Tyrone gold mine extension based on inaccurate maps, court hears

Resident appeals failure to halt underground work at Omagh Minerals site

Irish gold mine: Omagh Minerals’s site at Cavanacaw, Co Tyrone. Photograph: Google Earth

Irish gold mine: Omagh Minerals’s site at Cavanacaw, Co Tyrone. Photograph: Google Earth

 

An Irish gold mine should be made to stop working underground because it was allowed to expand based on inaccurate maps, it has been claimed.

Omagh Minerals, a subsidiary of the Canadian firm Galantas Gold Corporation, was given a green light to extend its mine by Mark Durkan, the Northern Ireland minister for the environment at the time, in 2015, as long as it complied with strict environmental conditions.

William Donnelly, who runs a bed-and-breakfast near the mine, told the Court of Appeal in Belfast on Thursday that more than 20 hectares of the site, at Cavanacaw, in Co Tyrone, were never properly assessed. He claimed that the mine operator’s planning application was for 60 hectares but that maps and drawings submitted as part of the process covered 81 hectares. He said that raised the possibility that the minister was “misinformed or even confused as to the scale of the project being approved”.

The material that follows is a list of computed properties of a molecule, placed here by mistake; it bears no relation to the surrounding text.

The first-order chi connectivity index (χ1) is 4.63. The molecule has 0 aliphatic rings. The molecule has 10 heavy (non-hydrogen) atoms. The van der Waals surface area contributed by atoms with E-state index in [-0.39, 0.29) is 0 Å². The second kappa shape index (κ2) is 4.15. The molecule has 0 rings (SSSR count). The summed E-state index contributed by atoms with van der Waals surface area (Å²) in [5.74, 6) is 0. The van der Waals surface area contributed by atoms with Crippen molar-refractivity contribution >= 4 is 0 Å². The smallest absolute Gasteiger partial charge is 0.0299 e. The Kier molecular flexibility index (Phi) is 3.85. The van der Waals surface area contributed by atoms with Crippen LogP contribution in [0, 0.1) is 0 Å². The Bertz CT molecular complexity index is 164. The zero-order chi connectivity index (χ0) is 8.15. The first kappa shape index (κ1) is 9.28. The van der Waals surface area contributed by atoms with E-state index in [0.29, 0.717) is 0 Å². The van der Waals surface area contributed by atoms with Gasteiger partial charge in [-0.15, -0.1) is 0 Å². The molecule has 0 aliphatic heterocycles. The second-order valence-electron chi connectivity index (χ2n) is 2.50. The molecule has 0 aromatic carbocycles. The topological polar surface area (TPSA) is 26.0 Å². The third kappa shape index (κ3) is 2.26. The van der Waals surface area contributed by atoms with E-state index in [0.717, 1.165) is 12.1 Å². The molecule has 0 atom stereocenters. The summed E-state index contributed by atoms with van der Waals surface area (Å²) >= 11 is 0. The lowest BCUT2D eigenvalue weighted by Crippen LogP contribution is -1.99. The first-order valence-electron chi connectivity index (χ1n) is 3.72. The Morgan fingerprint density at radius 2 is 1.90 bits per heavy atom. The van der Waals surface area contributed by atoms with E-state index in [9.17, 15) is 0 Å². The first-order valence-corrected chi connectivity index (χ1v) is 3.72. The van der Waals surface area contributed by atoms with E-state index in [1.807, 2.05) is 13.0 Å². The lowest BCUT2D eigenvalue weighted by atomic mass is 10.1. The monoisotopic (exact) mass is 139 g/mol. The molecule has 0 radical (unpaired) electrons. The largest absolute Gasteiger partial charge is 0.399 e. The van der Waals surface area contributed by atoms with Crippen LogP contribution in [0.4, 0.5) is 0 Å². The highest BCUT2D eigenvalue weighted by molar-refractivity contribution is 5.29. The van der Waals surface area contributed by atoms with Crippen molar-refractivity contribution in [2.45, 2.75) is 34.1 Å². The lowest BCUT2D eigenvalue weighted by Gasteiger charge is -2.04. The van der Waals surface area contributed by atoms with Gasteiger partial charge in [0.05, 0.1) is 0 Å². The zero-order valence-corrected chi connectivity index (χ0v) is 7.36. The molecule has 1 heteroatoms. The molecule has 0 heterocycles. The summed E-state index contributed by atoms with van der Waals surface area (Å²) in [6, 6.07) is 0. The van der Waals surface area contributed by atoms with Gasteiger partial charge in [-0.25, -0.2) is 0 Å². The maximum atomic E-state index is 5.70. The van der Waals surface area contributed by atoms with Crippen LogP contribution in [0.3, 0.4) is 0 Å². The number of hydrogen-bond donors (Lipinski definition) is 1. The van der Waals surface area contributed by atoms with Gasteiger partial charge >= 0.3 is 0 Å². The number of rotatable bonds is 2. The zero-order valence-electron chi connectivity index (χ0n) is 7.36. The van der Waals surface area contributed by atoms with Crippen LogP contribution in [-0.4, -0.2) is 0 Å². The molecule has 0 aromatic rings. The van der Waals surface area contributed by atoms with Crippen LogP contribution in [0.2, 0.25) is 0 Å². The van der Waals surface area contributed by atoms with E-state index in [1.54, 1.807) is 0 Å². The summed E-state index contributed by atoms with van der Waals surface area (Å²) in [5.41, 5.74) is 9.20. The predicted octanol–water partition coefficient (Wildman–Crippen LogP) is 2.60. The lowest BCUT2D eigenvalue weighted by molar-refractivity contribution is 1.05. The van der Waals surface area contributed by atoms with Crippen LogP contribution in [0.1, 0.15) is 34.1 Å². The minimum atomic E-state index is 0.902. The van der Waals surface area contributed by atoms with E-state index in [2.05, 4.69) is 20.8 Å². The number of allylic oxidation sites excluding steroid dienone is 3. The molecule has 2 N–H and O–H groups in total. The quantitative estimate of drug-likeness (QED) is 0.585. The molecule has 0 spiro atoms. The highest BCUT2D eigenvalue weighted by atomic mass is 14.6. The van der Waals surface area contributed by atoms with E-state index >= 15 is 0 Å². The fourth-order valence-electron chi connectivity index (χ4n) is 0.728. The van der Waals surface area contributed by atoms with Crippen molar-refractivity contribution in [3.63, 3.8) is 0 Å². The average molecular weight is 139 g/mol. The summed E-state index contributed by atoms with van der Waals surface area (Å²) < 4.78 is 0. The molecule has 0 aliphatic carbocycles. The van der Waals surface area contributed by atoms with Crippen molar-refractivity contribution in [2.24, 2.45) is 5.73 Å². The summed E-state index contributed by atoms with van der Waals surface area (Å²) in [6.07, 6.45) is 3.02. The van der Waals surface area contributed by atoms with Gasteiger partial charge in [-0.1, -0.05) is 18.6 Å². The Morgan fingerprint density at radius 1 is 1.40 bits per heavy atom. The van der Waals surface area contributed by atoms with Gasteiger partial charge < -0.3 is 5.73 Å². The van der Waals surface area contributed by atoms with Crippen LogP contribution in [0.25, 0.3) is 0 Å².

Mr Donnelly, whose challenge to the minister’s decision was dismissed by the High Court last September, also alleged that Omagh Minerals had removed large quantities of rock without permission and that the waste rock could be acidic and therefore environmentally damaging.

Lawyers for the department argued that the mine was covered by planning approval obtained more than 20 years ago and that no regulations were breached during the decision-making process.

Lord Chief Justice Sir Declan Morgan said he would making a ruling as soon as possible.